WHITNEY PORTAL — The headlights begin streaming by at 11 p.m., just as you're finally nodding off. All night long, they go past, at steady 10-minute intervals.
At 2:30 a.m., the campground is a bustle of activ- ity. Voices murmur in the darkness. Car doors shut. Flashlights illuminate distant trees. Time to chow something down for breakfast, and get moving.
By 3:30, you're on the trail. The sliver moon above doesn't provide much light, so headlamps are a necessity. At one of the first switchbacks, you glance up and see a procession of tiny lights. Like an army of ants headed up the hill.
Sound like an unusual day in the Sierra? On the Mount Whitney Trail, it's like this every day during the busy months of summer and early fall.
The attraction is obvious. Mount Whitney is the highest mountain in the lower 48 states (even though government agencies can't seem to decide exactly how high it is), and hikers from all over the world want to stand on its summit.
Because the demand is so great, a quota system has been implemented that limits trail usage to 100 day hikers, 60 overnight hikers and 25 exiting backpackers every day from May 1 to Nov. 1.
That's 185 people, but you'd swear there's more.
The kicker is that it's an 11-mile hike from Whitney Portal to the summit via the trail, with a monstrous 6,140-foot elevation gain and that's only halfway. So if you're planning to complete the hike in one day, as many do, better get a predawn start.
"It's truly a 24-hour trail," backcountry ranger Rob Pilewski said.
Which makes Mount Whitney kind of like the Denny's of Sierra hikes. It's always open.
The Mount Whitney Trail does not follow the most direct route used by climbers and mountaineers. Instead, it ascends the gentler main branch of Lone Pine Creek past meadows and lakes until reaching Trail Camp (elev. 12,000 feet), 6.3 miles from the trailhead.
Trail Camp is where most overnight hikers set up their tents, and the rocky, alpine basin is dotted with them. (Human feces used to be a common sight up here as well, but human waste-disposal bags are now mandatory.) Now stretched before you are the infamous 97 switchbacks.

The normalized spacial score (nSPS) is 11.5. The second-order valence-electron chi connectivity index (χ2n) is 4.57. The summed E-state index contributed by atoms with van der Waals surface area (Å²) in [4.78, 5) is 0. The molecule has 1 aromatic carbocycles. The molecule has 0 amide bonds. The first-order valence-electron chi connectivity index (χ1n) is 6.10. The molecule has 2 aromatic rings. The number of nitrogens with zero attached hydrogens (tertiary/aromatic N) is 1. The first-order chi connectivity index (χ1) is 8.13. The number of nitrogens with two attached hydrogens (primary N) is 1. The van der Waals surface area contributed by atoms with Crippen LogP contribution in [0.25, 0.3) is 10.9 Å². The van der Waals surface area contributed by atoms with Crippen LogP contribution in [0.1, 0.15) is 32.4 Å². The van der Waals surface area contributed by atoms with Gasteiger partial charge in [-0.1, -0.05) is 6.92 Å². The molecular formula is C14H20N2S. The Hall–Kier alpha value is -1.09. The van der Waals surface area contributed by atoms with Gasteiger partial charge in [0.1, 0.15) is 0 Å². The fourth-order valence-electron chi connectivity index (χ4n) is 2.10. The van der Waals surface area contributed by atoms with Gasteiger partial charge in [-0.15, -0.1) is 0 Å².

For the next 2.2 miles, the trail zig-zags its way up the mountainside. By the time you top out at Trail Crest (elev. 13,600) and peer down into Sequoia National Park, you've gained another 1,600 feet.
Just making it this far is an accomplishment, one that normally would be reserved for experienced hikers. But, again, this is Mount Whitney.
Two brothers from India, wearing jeans, white Nike tennis shoes and carrying travel bags with airport tags from LAX still attached, are especially excited to be here. One breaks out his camera and asks whether they're on the summit.
Uh, no. I tell them it's still 2 miles away but worth every step. They seem disappointed.
The final stretch along the Sierra crest isn't steep, but by now fatigue and thin air are conspiring against you. At least the summit is visible. It just seems a long way off.
The trail gets rockier and more exposed as it makes its way up the final slopes. At last, you spot the roof of the Smithsonian Institute Shelter, built in 1909 for scientific study, and realize you've made it.
Just as quickly, you realize you're not alone. Several dozen hikers are spread out across the flat, broad summit. Most are taking and posing for photos, chatting on their cell phones and updating their Facebook statuses.
Nope, there's no escaping technology. Not even at 14,500 feet.
Actually, there's disagreement over Mount Whitney's precise elevation. For years, the official number was 14,494 feet based off a stamped benchmark placed on the summit by the U.S. Geological Survey. (There's also a nearby plaque that says 14,497.) Except these figures are based on old methodology. Using newer vertical datum that takes into account Earth's actual shape (the geoid), Mount Whitney is now estimated to be 14,505 feet high.
In April, Sequoia National Park issued an updated "fact sheet" that changed Mount Whitney's elevation to the new 14,505 number. Weeks later, a retraction was issued because the new figure had not received official approval.
So according to the park service, Mount Whitney's official height remains 14,494 feet.
"There's disagreement about many mountains," USGS spokeswoman Leslie Gordon said. "But because Mount Whitney is so prominent, people notice."
After snacking and soaking up the summit views, it's time to head back. On the way down, you encounter many of the hikers you passed on the way up, including the two brothers from India looking seriously taxed.
It's 5 p.m. by the time you return to Whitney Portal, fried from exertion and lack of sleep. The trailhead parking lot is a lot emptier now, but it'll be full again soon enough.
This is Mount Whitney, after all, where the traffic never ends.
Mount Whitney Trailhead
Whitney Portal is 13 miles west of Lone Pine. The road is usually open from May to early November.
Total mileage elevation gain: 22 miles/6,140 feet Permits: Required year-round for all visitors entering the Mount Whitney Zone. Daily quotas are in effect from May 1 to Nov. 1. Permits awarded though an annual lottery.
Lottery: Applications must be postmarked between Feb. 1 and March 15 and accompanied by a $15 per person fee. Results are available by April 1.
Contact: Eastern Sierra InterAgency Visitor Center, Junction Highway US 395 and SR 136, Lone Pine, CA 93545; (760) 876-6222.
On the Net: www.fs.usda.gov/inyo.